The Humble Brag

so you like to humblebrag

The humble brag.

You know what I’m talking about. It rears it’s ugly head in the form of something like this;

“Just selected to speak at the You’re Awesome Conference. #humblebrag”

“Lastest blog post has over 15,000 views!! #humblebrag”

The point of this post is to tell you one thing. Knock it off!

Now…allow me to explain. This humble brag business sounds and comes off as wanting, no, NEEDING validation for our successes no matter how big or small. Knock it off!

Listen. Chances are if you feel the need to put humble brag in front of something or at the end of the something, you are already doing something that is above and beyond what is expected. Why feel the need to be humble about it? Seriously. If I finish all the races I plan to run this summer (AROO!) do you seriously think I’m going to tweet out, “Hey, just finished a Spartan Race with my best time. #humblebrag”? Heck no! I accomplished MY goal. I ran MY race. Nothing to be humble about and actually something to be very proud about.

The humble brag.

It is a complex aspect of having a digital identity isn’t it? You don’t want to get a reputation for bragging about what you’ve accomplished lately but you also want to let people know something you are proud of. Quite the pickle. Here’s how to avoid the notion that you need to downplay your achievements.

1) Ask, “Do I really need to share this?”
Now, this may sound contradictory but not everything really needs to be shared in a public forum that you feel proud of. If you really want to share it because you just can’t control your excitement, e-mail your inner circle, your board of trustees, your confidence architects. There isn’t a need to get on a soapbox with a megaphone and announcement it (remember that’s what Twitter gives you).

2) Be selective.
If you find yourself doing nothing but sharing accomplishments online, then you run the risk of being a braggart and coming off as narcissistic. If you sandwich the fact that you just got selected for a national committee with “Just finished the most amazing sandwich I made myself” and “Laundry for the day done. I feel so accomplished” then what value are you really giving that committee announcement?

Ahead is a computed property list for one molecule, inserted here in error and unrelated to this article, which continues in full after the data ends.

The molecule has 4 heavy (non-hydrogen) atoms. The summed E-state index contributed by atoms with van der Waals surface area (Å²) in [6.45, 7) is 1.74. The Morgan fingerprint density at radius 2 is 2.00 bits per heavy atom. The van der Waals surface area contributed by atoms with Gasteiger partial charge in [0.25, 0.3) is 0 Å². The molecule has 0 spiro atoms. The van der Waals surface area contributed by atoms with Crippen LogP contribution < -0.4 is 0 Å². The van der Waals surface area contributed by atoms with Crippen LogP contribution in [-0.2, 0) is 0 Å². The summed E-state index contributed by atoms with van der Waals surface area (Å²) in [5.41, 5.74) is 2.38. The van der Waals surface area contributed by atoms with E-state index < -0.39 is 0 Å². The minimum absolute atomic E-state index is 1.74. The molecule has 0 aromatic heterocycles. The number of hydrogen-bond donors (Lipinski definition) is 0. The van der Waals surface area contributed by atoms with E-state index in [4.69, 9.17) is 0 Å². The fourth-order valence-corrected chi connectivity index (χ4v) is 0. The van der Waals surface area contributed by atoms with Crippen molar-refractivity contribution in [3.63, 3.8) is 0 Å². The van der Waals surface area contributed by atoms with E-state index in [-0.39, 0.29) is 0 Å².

3) Own it.
You did something that got you excited enough to want to scream it from the rooftops. Own it. Don’t downplay it. Don’t be ashamed of it. OWN IT! Just remember, somethings are better shared with your confidence architects versus everyone in your Twittersphere or Facebook connections.

4) Share it.
“But you just told me not to share everything! Joe, this blog is confusing!” What I mean by share it, is use your accomplishment as a springboard for someone else to share theirs.

“Just finished my first 10 mile race!! What was your first race like?”
“Woo! Happy to say I earned an A on my final. What are you working towards these days?”

This allows you to share your excitement for your accomplishment but it opens the door for someone who may be shy about talking about themselves or their accomplishments.

If you can’t be confident and proud in your accomplishments, how can we expect our students to be?

The humble brag.

Knock it off!

This post coincides with one by Mallory Bower which is linked through the word “confidence architects” in this post.